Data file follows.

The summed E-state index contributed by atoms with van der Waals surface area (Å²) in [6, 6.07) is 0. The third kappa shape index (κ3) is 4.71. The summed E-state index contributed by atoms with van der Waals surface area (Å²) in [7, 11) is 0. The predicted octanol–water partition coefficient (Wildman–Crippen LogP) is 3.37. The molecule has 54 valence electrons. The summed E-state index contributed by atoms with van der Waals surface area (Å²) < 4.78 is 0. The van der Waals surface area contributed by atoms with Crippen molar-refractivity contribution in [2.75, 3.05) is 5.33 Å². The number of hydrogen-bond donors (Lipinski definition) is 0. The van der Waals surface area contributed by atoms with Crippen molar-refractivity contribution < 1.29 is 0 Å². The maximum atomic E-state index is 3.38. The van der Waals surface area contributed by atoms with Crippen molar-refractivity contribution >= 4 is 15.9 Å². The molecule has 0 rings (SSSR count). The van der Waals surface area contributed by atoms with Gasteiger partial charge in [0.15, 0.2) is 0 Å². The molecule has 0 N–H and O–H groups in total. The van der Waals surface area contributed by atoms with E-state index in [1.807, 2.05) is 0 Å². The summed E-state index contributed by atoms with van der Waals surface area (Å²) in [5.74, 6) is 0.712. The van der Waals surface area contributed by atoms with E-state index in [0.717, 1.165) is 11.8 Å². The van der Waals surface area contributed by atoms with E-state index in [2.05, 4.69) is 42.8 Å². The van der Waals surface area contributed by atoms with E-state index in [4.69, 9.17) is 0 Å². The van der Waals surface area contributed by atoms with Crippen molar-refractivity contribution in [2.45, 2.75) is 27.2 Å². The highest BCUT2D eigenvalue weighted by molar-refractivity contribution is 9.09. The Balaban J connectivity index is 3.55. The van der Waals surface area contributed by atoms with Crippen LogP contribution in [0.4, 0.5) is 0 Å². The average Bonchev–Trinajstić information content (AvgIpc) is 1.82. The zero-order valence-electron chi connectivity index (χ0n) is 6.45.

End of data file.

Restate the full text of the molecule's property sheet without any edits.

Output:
The summed E-state index contributed by atoms with van der Waals surface area (Å²) in [6, 6.07) is 0. The third kappa shape index (κ3) is 4.71. The summed E-state index contributed by atoms with van der Waals surface area (Å²) in [7, 11) is 0. The predicted octanol–water partition coefficient (Wildman–Crippen LogP) is 3.37. The molecule has 54 valence electrons. The summed E-state index contributed by atoms with van der Waals surface area (Å²) < 4.78 is 0. The van der Waals surface area contributed by atoms with Crippen molar-refractivity contribution in [2.75, 3.05) is 5.33 Å². The number of hydrogen-bond donors (Lipinski definition) is 0. The van der Waals surface area contributed by atoms with Crippen molar-refractivity contribution < 1.29 is 0 Å². The maximum atomic E-state index is 3.38. The van der Waals surface area contributed by atoms with Crippen molar-refractivity contribution >= 4 is 15.9 Å². The molecule has 0 rings (SSSR count). The van der Waals surface area contributed by atoms with Gasteiger partial charge in [0.15, 0.2) is 0 Å². The molecule has 0 N–H and O–H groups in total. The van der Waals surface area contributed by atoms with E-state index in [1.807, 2.05) is 0 Å². The summed E-state index contributed by atoms with van der Waals surface area (Å²) in [5.74, 6) is 0.712. The van der Waals surface area contributed by atoms with E-state index in [0.717, 1.165) is 11.8 Å². The van der Waals surface area contributed by atoms with E-state index in [2.05, 4.69) is 42.8 Å². The van der Waals surface area contributed by atoms with E-state index in [4.69, 9.17) is 0 Å². The van der Waals surface area contributed by atoms with Crippen molar-refractivity contribution in [2.45, 2.75) is 27.2 Å². The highest BCUT2D eigenvalue weighted by molar-refractivity contribution is 9.09. The Balaban J connectivity index is 3.55. The van der Waals surface area contributed by atoms with Crippen LogP contribution in [0.4, 0.5) is 0 Å². The average Bonchev–Trinajstić information content (AvgIpc) is 1.82. The zero-order valence-electron chi connectivity index (χ0n) is 6.45.